2. Small correction Sharesies does have ASX transfers now at the small fee of $50 per investment 😂

  3. Hi, does Superhero link with any Stock Portfolio software?
    Sharesies only links to expensive Sharesight . I’d like software that uploaded my holdings but was cheaper than Sharesight.

    1. The free version of Sharesight is awesome, but there is a limit of 10 holdings. Works fine for me as I only have eight.

  4. I’m happy to see Superhero expand to NZ, albeit 12 months later than they originally announced. Their ability to offer fractional shares for US trades with no brokerage is bound to take market share but their custodial model adds a layer of risk no matter how small. Are they going to offer Qantas frequent flyer points? I know it helped them gain traction in Australia. I was under the impression the name Superhero had connotations to superannuation, something to do with self managed superannuation funds as a focus when they first started up.

    1. Ah, their name makes more sense when you look at it that way! Not sure how popular collecting Qantas points are in New Zealand – maybe Air NZ Airpoints or Flybuys would be more attractive 😂

  5. Not recommended. They will not allow me to set up an account for withdrawal. They do not comply with the advertised account setup instruction mentioned in the app and trading platform, and say they need 30 days to investigate when I complained via AFCA. All responses via anonymous tickets, more than 3 weeks taken so far without a resolution.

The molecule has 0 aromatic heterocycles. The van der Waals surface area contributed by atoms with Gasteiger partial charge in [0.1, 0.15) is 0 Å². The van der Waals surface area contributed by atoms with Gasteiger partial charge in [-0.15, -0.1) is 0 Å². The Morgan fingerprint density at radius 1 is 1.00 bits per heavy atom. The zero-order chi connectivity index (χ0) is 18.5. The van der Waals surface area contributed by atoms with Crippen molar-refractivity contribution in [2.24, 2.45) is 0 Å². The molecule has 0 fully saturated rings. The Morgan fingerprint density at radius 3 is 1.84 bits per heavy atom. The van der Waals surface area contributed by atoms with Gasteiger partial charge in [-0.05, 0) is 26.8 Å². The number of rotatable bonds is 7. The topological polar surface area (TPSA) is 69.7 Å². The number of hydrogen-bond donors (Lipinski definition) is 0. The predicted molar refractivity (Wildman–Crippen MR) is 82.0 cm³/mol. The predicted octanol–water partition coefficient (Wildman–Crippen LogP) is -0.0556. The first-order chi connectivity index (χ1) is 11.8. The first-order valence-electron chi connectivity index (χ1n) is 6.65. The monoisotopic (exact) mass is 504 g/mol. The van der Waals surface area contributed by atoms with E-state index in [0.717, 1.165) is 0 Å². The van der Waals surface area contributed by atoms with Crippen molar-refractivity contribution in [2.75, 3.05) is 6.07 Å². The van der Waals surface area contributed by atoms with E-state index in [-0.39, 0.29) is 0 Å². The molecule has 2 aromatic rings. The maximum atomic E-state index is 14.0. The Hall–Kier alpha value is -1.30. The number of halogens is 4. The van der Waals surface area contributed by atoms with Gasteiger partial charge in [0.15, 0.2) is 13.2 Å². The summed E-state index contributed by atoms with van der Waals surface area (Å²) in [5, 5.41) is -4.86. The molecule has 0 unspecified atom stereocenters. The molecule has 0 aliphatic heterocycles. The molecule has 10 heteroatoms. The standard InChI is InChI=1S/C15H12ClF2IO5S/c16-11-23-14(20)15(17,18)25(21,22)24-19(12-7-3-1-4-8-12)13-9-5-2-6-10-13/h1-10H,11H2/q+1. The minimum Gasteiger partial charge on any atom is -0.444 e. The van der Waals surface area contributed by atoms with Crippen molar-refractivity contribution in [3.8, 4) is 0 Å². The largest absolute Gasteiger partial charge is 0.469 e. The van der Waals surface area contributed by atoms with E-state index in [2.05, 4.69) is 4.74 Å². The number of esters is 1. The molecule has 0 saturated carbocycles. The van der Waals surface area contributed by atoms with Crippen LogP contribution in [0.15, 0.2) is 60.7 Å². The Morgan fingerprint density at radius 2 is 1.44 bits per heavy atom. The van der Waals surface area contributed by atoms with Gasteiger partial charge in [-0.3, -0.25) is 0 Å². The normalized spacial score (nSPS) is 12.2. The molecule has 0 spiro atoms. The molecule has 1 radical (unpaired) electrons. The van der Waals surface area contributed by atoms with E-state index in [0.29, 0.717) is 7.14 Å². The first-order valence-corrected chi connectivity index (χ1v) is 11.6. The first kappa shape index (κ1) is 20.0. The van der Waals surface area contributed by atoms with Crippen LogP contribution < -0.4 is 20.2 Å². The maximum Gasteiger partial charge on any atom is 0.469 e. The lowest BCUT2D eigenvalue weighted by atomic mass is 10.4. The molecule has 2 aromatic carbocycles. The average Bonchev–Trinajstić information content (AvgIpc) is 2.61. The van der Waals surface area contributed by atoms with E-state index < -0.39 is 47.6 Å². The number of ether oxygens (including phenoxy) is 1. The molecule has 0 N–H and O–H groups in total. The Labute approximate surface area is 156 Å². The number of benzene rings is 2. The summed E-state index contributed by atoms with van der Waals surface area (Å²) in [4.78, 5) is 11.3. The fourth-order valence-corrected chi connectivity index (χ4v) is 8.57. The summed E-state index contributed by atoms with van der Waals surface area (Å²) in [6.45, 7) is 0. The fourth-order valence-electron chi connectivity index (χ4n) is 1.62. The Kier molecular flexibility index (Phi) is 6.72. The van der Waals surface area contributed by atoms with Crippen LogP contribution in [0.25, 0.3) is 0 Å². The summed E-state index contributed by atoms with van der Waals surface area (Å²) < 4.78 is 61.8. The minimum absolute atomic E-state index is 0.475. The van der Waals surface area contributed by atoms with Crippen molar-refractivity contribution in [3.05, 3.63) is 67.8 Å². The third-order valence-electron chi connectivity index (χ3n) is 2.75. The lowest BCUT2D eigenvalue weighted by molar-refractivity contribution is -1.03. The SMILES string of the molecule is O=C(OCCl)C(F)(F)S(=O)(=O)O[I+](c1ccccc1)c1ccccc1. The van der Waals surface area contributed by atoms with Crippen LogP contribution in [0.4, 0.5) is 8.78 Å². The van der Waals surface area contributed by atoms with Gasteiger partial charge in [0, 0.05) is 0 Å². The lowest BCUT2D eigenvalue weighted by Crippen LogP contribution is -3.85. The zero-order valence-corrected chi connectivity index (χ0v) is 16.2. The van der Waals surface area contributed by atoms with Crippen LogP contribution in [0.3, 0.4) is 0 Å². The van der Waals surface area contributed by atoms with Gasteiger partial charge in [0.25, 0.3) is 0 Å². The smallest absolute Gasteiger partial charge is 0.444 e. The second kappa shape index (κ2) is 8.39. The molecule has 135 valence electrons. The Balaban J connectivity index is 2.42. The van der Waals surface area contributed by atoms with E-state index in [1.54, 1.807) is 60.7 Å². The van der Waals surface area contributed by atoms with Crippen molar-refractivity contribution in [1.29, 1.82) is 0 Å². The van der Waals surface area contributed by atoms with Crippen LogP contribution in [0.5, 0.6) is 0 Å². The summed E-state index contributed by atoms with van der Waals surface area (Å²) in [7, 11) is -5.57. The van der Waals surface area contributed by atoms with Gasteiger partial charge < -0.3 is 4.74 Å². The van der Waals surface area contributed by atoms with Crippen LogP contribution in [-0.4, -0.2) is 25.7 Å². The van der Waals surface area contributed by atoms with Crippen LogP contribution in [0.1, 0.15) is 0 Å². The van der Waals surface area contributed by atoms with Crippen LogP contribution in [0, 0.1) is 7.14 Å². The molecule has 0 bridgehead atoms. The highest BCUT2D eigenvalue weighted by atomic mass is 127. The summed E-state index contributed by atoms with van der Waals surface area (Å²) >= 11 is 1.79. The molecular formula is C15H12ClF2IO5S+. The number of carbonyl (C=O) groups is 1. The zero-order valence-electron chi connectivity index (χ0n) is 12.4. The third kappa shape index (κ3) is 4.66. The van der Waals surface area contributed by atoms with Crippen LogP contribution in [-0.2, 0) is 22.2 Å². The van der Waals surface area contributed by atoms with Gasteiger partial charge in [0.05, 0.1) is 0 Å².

6. I don’t really understand how the exchange rate works using the bps. Could you please explain a bit more?

    1. Let’s say the wholesale/interbank exchange rate for NZD to USD is 0.60. In other words $1 NZD gets you $0.60 USD. Platforms will charge you a fee on top of this, so after fees you’ll get less than $0.60 USD.

      On some platforms like Sharesies and Hatch, they calculate the fee on a percentage basis. On both platforms those fees are 0.50%. The exchange rate of 0.60 multiplied by the fee of 0.50% is 0.003. 0.60 – 0.003 = 0.597. So for every $1 NZD you are left with $0.597 USD.

      On Superhero they simply deduct a flat 0.005 from the exchange rate. So 0.60 – 0.005 = 0.595. So for every $1 NZD you are left with just $0.595 USD.